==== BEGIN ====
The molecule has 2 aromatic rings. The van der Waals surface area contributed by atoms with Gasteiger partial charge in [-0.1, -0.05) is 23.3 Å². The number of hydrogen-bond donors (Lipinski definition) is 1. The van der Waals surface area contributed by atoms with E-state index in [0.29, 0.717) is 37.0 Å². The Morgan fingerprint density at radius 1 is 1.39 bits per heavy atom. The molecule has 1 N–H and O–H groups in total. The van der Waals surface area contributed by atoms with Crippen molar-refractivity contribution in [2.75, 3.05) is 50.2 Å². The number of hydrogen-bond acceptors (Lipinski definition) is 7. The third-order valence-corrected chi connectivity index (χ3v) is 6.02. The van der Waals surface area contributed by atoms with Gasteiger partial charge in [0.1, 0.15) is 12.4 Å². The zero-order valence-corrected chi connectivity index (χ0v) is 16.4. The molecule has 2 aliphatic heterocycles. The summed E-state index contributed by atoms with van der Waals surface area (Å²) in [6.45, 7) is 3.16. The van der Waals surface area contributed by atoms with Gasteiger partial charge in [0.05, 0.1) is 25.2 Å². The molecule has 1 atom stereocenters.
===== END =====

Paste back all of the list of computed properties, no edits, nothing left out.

The molecule has 2 aromatic rings. The van der Waals surface area contributed by atoms with Gasteiger partial charge in [-0.1, -0.05) is 23.3 Å². The number of hydrogen-bond donors (Lipinski definition) is 1. The van der Waals surface area contributed by atoms with E-state index in [0.29, 0.717) is 37.0 Å². The Morgan fingerprint density at radius 1 is 1.39 bits per heavy atom. The molecule has 1 N–H and O–H groups in total. The van der Waals surface area contributed by atoms with Crippen molar-refractivity contribution in [2.75, 3.05) is 50.2 Å². The number of hydrogen-bond acceptors (Lipinski definition) is 7. The third-order valence-corrected chi connectivity index (χ3v) is 6.02. The van der Waals surface area contributed by atoms with Gasteiger partial charge in [0.1, 0.15) is 12.4 Å². The zero-order valence-corrected chi connectivity index (χ0v) is 16.4. The molecule has 2 aliphatic heterocycles. The summed E-state index contributed by atoms with van der Waals surface area (Å²) in [6.45, 7) is 3.16. The van der Waals surface area contributed by atoms with Gasteiger partial charge in [0.05, 0.1) is 25.2 Å². The molecule has 1 atom stereocenters.